Christophe De Ponfilly’s L’étoile du soldat launched the third annual Montreal Human Rights Film Festival last Thursday night at the Hall building.
The film is a fictionalized account based on De Ponfilly’s real life reporting during the Soviet-Afghan war in the 1980s.
De Ponfilly went underground as a journalist with the Afghan resistance and risked his life to film on the front lines with Mujahadeen fighters to document the Afghan people’s struggle.
Shortly after finishing production, the self-taught director committed suicide, never to see his first feature film’s official release in 2006.
The film tells the story of the friendship that gradually grows between Nikola’, a captured Soviet soldier, the Moudjaheddins and the French journalist who documents the conflict.
Despite humble comments made by the film’s star Sacha Bourdo, who was present at the screening, the story is relevant, powerful and funny at times.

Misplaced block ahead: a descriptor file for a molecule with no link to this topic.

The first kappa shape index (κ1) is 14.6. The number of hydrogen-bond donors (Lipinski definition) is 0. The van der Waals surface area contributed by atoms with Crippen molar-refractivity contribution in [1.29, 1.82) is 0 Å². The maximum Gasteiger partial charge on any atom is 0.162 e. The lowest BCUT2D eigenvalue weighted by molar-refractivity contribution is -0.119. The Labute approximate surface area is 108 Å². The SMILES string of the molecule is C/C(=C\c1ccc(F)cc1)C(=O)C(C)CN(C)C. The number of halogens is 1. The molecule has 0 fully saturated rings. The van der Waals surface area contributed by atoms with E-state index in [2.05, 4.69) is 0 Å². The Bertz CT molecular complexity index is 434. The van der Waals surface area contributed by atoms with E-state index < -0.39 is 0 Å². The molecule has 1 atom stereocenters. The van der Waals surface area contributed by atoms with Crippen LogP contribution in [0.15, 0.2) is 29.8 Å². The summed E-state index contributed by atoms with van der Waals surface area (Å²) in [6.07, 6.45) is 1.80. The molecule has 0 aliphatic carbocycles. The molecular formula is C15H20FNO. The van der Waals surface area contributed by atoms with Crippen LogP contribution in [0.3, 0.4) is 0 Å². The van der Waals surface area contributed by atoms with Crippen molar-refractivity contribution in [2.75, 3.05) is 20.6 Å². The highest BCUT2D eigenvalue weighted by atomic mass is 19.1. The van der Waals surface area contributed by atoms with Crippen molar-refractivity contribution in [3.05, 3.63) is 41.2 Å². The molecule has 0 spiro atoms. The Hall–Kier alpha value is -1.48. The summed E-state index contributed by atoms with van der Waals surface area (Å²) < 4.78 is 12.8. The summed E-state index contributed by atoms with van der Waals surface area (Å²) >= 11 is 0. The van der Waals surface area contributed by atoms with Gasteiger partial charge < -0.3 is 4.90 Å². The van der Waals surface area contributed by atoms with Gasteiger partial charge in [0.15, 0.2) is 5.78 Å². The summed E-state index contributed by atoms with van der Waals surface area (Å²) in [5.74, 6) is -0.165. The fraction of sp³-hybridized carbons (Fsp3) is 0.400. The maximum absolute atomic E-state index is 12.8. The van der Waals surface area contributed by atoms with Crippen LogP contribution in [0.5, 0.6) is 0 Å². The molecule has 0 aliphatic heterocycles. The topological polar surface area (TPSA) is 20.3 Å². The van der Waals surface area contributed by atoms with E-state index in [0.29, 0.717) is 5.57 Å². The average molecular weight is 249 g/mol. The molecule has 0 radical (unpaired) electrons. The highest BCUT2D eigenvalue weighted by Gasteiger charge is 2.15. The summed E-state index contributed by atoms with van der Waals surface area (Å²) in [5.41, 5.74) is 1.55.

Programming director Diya Angeli came across the film by accident while in France and commented on the festival’s mission for social change. “All I ask is you watch and experience these films for yourself.”
The film made a clear impact on filmmaker Frédéric Julien, another presenter at the screening.
He summed up the value of L’étoile du soldat: “I can’t do anything now, but the next time I see Afghanistan in the news I will have a different perspective on things.”
The Montreal Human Rights Film Festival showcases a combination of avant-premieres, premieres and films shown in other festivals. It includes feature films, documentaries, and animated films.
As of today, there are 24 films that you can still catch at the festival. For a complete listin,g go to www.ffdpm.com.